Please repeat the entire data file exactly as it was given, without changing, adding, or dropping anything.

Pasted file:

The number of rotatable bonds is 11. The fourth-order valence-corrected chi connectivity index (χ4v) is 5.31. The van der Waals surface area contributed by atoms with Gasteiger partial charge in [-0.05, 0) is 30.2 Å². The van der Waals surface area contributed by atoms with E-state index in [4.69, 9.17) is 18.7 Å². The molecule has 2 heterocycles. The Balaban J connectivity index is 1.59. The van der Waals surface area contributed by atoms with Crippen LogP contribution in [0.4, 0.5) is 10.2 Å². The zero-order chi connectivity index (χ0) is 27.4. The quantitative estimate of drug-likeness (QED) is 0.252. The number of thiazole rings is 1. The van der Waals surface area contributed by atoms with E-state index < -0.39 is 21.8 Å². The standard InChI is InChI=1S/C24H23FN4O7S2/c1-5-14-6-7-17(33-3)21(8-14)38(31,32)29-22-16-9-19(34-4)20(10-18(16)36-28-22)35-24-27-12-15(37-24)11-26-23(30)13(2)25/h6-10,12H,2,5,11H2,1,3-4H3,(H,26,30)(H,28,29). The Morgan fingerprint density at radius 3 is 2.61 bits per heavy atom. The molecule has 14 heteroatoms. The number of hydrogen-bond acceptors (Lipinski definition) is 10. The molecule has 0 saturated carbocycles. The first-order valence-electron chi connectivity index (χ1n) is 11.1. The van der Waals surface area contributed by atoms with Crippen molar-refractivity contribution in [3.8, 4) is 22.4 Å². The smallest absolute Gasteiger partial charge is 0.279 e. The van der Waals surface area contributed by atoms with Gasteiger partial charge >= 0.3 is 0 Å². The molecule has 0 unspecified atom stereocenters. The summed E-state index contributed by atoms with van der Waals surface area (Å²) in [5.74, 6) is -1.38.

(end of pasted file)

The number of rotatable bonds is 11. The fourth-order valence-corrected chi connectivity index (χ4v) is 5.31. The van der Waals surface area contributed by atoms with Gasteiger partial charge in [-0.05, 0) is 30.2 Å². The van der Waals surface area contributed by atoms with E-state index in [4.69, 9.17) is 18.7 Å². The molecule has 2 heterocycles. The Balaban J connectivity index is 1.59. The van der Waals surface area contributed by atoms with Crippen LogP contribution in [0.4, 0.5) is 10.2 Å². The zero-order chi connectivity index (χ0) is 27.4. The quantitative estimate of drug-likeness (QED) is 0.252. The number of thiazole rings is 1. The van der Waals surface area contributed by atoms with E-state index < -0.39 is 21.8 Å². The standard InChI is InChI=1S/C24H23FN4O7S2/c1-5-14-6-7-17(33-3)21(8-14)38(31,32)29-22-16-9-19(34-4)20(10-18(16)36-28-22)35-24-27-12-15(37-24)11-26-23(30)13(2)25/h6-10,12H,2,5,11H2,1,3-4H3,(H,26,30)(H,28,29). The Morgan fingerprint density at radius 3 is 2.61 bits per heavy atom. The molecule has 14 heteroatoms. The number of hydrogen-bond acceptors (Lipinski definition) is 10. The molecule has 0 saturated carbocycles. The first-order valence-electron chi connectivity index (χ1n) is 11.1. The van der Waals surface area contributed by atoms with Crippen molar-refractivity contribution in [3.8, 4) is 22.4 Å². The smallest absolute Gasteiger partial charge is 0.279 e. The van der Waals surface area contributed by atoms with Gasteiger partial charge >= 0.3 is 0 Å². The molecule has 0 unspecified atom stereocenters. The summed E-state index contributed by atoms with van der Waals surface area (Å²) in [5.74, 6) is -1.38.